We'll begin with the guys who didn't practice today: Willie Anderson, Ahmad Brooks, Caleb Miller, Rashad Jeanty, Rudi Johnson, Ethan Kilmer, Jonathan Fanene and Tab Perry. We'll see as the week goes on, with a couple of them, how they are.
Q: At what point do you start thinking about Injured Reserve for some of the guys who have been inactive? ML:
Anybody in particular you're talking about?
Q: Ethan (Kilmer) and Rashad (Jeanty).ML:
I think particularly with Rashad, he's got an opportunity maybe this week, possibly next week. Ethan is suffering from an injury I don't think that anybody knew much about, and it's been an odd thing, and so they continue to treat him. He gets a little better, and then he gets not as good. We've been a little patient with it, and at some point we'll make that decision if we feel that spot is warranted by somebody. It's not like there's a plethora of guys out there that warrant the spot, because somebody's going to be inactive anyway.
Q: Do any of the injured guys have a chance to play this week?ML:
There's a couple. I would say that would probably be the number. There's probably one, maybe two, have a chance this week. But we'll see.
Q: You're almost forced to go with four linebackers:ML:
Again, we'll be prepared to do things what we need to do.
Q: Willie Anderson is out. What does it mean? ML:
I think we're fine. We've been practicing this way, and we'll move forward. Willie probably won't be able to go this week. We'll see when he's back. He's working hard, and I guess rest is what he needs to get things on the mend. Hopefully when he comes back off this leg injury, maybe his foot will be feeling better as well. The rest might not be coming at a bad time for him to heal up a couple areas. I think we'll be good, and Stacy will move to that spot, and Scott (Kooistra) will back up, and we'll move forward.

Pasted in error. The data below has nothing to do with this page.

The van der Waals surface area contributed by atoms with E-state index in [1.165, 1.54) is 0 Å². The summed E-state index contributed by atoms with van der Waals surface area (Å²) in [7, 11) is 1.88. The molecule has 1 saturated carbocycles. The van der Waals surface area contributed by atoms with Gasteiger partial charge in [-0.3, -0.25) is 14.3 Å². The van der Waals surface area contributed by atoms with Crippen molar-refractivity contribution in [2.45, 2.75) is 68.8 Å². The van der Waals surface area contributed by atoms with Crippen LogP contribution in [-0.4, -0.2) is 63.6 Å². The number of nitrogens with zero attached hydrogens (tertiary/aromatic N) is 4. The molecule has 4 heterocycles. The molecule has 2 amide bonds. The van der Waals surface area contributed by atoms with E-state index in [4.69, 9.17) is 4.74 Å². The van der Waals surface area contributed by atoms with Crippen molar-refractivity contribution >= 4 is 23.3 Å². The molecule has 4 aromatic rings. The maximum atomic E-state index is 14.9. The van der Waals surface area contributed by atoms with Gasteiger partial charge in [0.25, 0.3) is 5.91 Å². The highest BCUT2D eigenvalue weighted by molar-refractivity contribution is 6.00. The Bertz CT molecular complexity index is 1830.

Q: Talk about Stacy Andrews. Is he a prototypical right tackle? ML:
I don't know if he's not a prototypical left tackle. I think Stacy's done a fine job, and he's continued to grow as a player, and now he'll be our right tackle.
Q: Have you seen Leon Hall develop?ML:
I think Leon has experienced maybe a little bit more of the ups and downs of a rookie than I expected him to. He's got all the tools we want. So he'll have a fine career. He's learning on the fly a little bit. He's gotten thrown into the fire right away, which is a good thing. He has the makeup both mentally and physically to do that. He'll come out of this, as I told him, a much, much better player than what he was when he went into it.
Q: Kevin Coyle said, "You're not a rookie anymore after the bye":ML:
Well, we've got a group of those three DBs (Leon Hall, Chinedum Ndukwe, Marvin White), and they've gotten a chance to play some football. It's good now. In the bye, you have a way to kind of pull back from it and look at what you've done. Now we have a chance to get back after it.
Q: Corey Mays is getting a quick indoctrination:ML:
Corey's done a good job. He's been in here since we claimed him -- quite a bit every day, whether it be with the defensive coaches or with the special teams coach. He'll have an opportunity to contribute right away.
Q: What does Anthony Schlegel bring to the linebacking corps? ML:
He's come in and brought some solidity. Anthony has really a sense of calmness to him. He's done a good job since he's been here with us on both defense and special teams. We keep belaboring this point. All these guys have played a lot more football than we expected them to play right away.
Q: Why did you decide to move Stacy Andrews to RT?ML:
We thought he was our best option in the long run, or for one or two games. Whatever it may be.
Q: What does John Busing bring, now that he's called up to the 53-man roster? ML: